THE Finance Minister, Mr Ken Ofori-Atta, has given the assurance that the recent fall in the value of the Ghana cedi will cease by the end of this month.
According to him, his outfit is working assiduously with the Bank of Ghana (BoG) to stem the recent deprecation of the local currency which until recently was one of the best performing currencies in Sub Saharan Africa.
The depreciation of the Ghana cedi has heightened concerns among traders’ particularly spare parts dealers and retailers who have threatened to pass the cost of depreciation to consumers if the trend does not stop immediately.
But Mr Ofori-Atta says “the cedi has depreciated marginally by about 0.2 percent recently. We are still within the band of a reasonable stable currency”, he told some journalists.
He added that the fiscal and monetary policies of the Finance Ministry and Bank of Ghana will help curtail the shocks that have hit the local currency.
It is believed that some capital flight due to investors selling their debt instruments on the bond market for higher rate of return particularly on the US market where the Federal Reserve announced new developments triggering interest in US money market instruments is the major reason to the cedi fall.
But Mr. Ofori-Atta is confident government macroeconomic targets including the exchange rate are achievable this year.
According to Ecobank Research, the cedi has depreciated by 0.8 percent against the US dollar since January 2018. It is still among Sub Saharan African countries that are doing better this year.
Apart from Kenya shilling (2.0 percent), The Gambian Dalasi (0.5 percent), Malawi kwacha (0.2 percent) and Sierra Leonean Leone (0.1), all the remaining 22 currencies in Sub Saharan Africa have declined in value against the American green back.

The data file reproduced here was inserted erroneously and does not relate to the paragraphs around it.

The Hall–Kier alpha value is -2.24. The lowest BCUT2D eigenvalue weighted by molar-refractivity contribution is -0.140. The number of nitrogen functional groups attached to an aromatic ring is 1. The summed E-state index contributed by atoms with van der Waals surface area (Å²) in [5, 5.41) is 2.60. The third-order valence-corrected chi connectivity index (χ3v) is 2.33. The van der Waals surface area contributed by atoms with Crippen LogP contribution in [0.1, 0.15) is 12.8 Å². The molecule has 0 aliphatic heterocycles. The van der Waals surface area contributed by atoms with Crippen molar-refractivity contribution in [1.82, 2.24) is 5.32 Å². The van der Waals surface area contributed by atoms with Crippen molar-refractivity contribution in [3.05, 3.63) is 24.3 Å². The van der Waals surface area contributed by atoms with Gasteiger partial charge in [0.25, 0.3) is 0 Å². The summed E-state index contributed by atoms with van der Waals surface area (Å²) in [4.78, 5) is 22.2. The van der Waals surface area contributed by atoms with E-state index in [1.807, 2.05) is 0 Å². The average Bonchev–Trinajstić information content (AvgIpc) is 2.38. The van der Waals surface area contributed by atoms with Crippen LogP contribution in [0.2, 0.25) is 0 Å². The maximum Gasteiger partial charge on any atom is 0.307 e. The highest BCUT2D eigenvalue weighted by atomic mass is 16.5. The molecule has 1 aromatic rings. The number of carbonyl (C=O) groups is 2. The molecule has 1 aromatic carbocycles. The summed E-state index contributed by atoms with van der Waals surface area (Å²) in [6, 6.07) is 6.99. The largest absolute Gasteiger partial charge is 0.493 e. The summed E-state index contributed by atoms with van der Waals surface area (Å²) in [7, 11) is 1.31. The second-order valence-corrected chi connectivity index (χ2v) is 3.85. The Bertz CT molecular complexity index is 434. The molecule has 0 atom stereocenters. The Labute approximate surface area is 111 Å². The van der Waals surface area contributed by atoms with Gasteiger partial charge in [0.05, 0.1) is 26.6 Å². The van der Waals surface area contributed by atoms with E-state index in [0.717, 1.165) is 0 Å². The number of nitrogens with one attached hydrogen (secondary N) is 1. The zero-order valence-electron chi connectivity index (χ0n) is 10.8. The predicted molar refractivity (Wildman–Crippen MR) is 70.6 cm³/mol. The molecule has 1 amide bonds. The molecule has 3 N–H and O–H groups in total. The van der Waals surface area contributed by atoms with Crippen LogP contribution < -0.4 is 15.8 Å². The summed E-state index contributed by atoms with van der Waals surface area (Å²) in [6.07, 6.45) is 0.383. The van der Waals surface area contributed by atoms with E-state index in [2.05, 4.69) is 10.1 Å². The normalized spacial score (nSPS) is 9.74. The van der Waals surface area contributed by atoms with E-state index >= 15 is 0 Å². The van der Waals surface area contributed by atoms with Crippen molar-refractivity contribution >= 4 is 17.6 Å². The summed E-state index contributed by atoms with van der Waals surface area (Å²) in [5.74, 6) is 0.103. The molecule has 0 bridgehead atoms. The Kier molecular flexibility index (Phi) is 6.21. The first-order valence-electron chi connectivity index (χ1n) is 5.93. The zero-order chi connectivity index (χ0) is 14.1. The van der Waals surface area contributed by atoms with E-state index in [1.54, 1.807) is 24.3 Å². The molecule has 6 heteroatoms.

The worst currencies in Africa this year are Angola kwanza (-30.6 percent), Liberian dollar (-11.0 percent), South African rand (-7.8 percent) and Swaziland lilangeni (-7.8percent). The naira has also depreciated by about -0.3 percent in value against the US dollar.
The cedi ended the first quarter of 2018 with a 0.3 percent appreciation to the US dollar. Comparatively, it lost about 2.52 percent in value against the American green back in the first quarter of 2017 and lost about 4.15 percent in value in the full year of 2017. The Bank of Ghana had earlier reported that the cedi ended the first quarter of 2018 with an appreciation of 0.3 percent in value.
BMI, research arm of ratings agency, Fitch, had earlier in the year predicted that the local currency could end the year 2018 at GHc4.42 against the US dollar, about 0.67 percent appreciation to the American currency, in its 2018 analysis of the Ghanaian economy indicates.
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